Skip to navigationSkip to content

A peaceful photo of an orangutan has a worrying backstory about global warming

Tim Laman
Going to great lengths for good food.
By Selina Cheng
Published Last updated This article is more than 2 years old.

The orangutan clings to two entwined tree trunks, spiraling high above a lush rainforest canopy in Indonesia’s Gunung Palung National Park. He looks upward, reaching for the figs that will make for a sweet meal.

The dizzying photo won American field biologist and wildlife photographer Tim Laman the prestigious title of Wildife Photographer of the Year, awarded this week by London’s Natural History Museum. Before taking his winning shot with a GoPro camera, Laman had seen the same orangutan climb up the tree to feast on figs, and correctly predicted that he would return again. After spending three days climbing the tree himself to rig several cameras, Laman triggered the shutter from the forest floor when he saw the orangutan started climbing.

As peaceful as the image is, it’s part of a disturbing larger series called “Entwined Lives,” which tells the heartbreaking story of endangered apes facing drought and forest fires in Borneo in 2015. Forced to flee their natural habitat, many young orangutans are caught by poachers and illegally sold as pets.

Tim Laman
On the riverbank, an orangutan and her youngster seek refuge from the burning forest. Tim photographed them through thick smoke from a boat on the Mangkutup River in Central Kalimantan, Indonesian Borneo.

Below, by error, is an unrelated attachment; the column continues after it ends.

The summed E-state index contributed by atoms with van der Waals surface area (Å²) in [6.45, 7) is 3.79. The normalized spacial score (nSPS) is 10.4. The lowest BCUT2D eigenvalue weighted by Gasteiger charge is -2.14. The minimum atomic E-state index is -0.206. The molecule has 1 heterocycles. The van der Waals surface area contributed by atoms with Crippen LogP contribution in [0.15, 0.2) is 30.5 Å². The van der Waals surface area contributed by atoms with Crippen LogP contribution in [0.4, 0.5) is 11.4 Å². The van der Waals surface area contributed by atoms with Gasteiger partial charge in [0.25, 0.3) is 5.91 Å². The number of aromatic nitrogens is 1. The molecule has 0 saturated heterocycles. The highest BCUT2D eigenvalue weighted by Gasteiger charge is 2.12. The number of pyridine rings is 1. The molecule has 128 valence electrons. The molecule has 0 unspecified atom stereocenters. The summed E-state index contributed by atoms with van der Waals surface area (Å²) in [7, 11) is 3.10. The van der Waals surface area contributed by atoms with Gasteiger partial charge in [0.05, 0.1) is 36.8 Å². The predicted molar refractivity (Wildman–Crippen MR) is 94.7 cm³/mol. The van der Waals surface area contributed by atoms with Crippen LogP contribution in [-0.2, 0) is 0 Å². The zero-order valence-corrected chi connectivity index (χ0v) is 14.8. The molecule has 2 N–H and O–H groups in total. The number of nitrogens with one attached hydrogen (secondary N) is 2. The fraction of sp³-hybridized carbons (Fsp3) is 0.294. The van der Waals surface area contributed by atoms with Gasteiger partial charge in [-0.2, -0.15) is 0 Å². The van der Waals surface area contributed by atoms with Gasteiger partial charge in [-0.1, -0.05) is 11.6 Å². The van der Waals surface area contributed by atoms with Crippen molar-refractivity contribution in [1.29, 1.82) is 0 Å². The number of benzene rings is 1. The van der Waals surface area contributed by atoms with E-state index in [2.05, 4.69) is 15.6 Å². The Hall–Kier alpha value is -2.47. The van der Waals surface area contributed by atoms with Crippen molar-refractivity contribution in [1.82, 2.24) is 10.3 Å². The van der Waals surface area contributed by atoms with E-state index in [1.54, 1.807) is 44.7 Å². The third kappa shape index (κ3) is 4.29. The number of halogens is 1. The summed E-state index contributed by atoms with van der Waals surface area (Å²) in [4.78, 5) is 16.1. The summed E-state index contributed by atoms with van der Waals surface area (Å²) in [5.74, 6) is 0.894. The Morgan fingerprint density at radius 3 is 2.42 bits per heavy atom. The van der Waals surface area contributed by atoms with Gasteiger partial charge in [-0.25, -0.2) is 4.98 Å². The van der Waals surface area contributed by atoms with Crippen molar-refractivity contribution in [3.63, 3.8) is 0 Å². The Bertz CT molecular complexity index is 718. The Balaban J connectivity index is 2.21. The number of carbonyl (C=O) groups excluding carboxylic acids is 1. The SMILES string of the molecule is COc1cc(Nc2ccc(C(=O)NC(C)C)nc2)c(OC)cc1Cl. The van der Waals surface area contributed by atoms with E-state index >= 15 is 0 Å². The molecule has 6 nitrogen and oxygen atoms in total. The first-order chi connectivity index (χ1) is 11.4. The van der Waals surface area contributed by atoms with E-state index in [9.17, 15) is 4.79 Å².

While Borneo’s wildlife relies on the richness and density of the rainforest in order to survive, the region’s monsoon climate was disrupted in 2015 by the rare El Niño Southern Oscillation effect, which caused prolonged drought and forest fires. Last year, wildfires destroyed over 21,000 square kilometers (8,110 square miles) of the orangutan’s natural habitat. Both smoke and dry spots are clearly visible in satellite images.

Man-made fires, used to clear space for palm oil plantations, are also a key factor in the destruction of the orangutans’ natural habitat. And the combination of drought exacerbated by global warming and deforestation due to global palm oil consumption means the threat to endangered Indonesian wildlife is likely to grow.

As a result of forest fires in 2015, rescue centers such as the International Animal Rescue facility in Ketapang, West Kalimantan (pictured below) reported a huge influx of orphan orangutans. Once separated from their mothers, young orangutans face slim chances of ever learning to survive in the wild on their own.

Take a look at the rest of Laman’s series:

Tim Laman
The caretakers here are taking a barrow-full of one- and two-year-old Bornean orangutans to play in the forest, where they will learn some of the basic skills of survival.


Tim Laman
This month-old orphan was being kept as a pet in a village in West Kalimantan. Here it is being confiscated by a vet from International Animal Rescue, to be taken to a rehabilitation centre.
Tim Laman
Young orangutans stay with their mothers for more than ten years. Laman spent three weeks following this Bornean orangutan and her baby in Gunung Palung National Park, West Kalimantan.
Tim Laman
Laman also used a drone to explore the forest destruction in the buffer zone around Gunung Palung National Park, West Kalimantan.

📬 Kick off each morning with coffee and the Daily Brief (BYO coffee).

By providing your email, you agree to the Quartz Privacy Policy.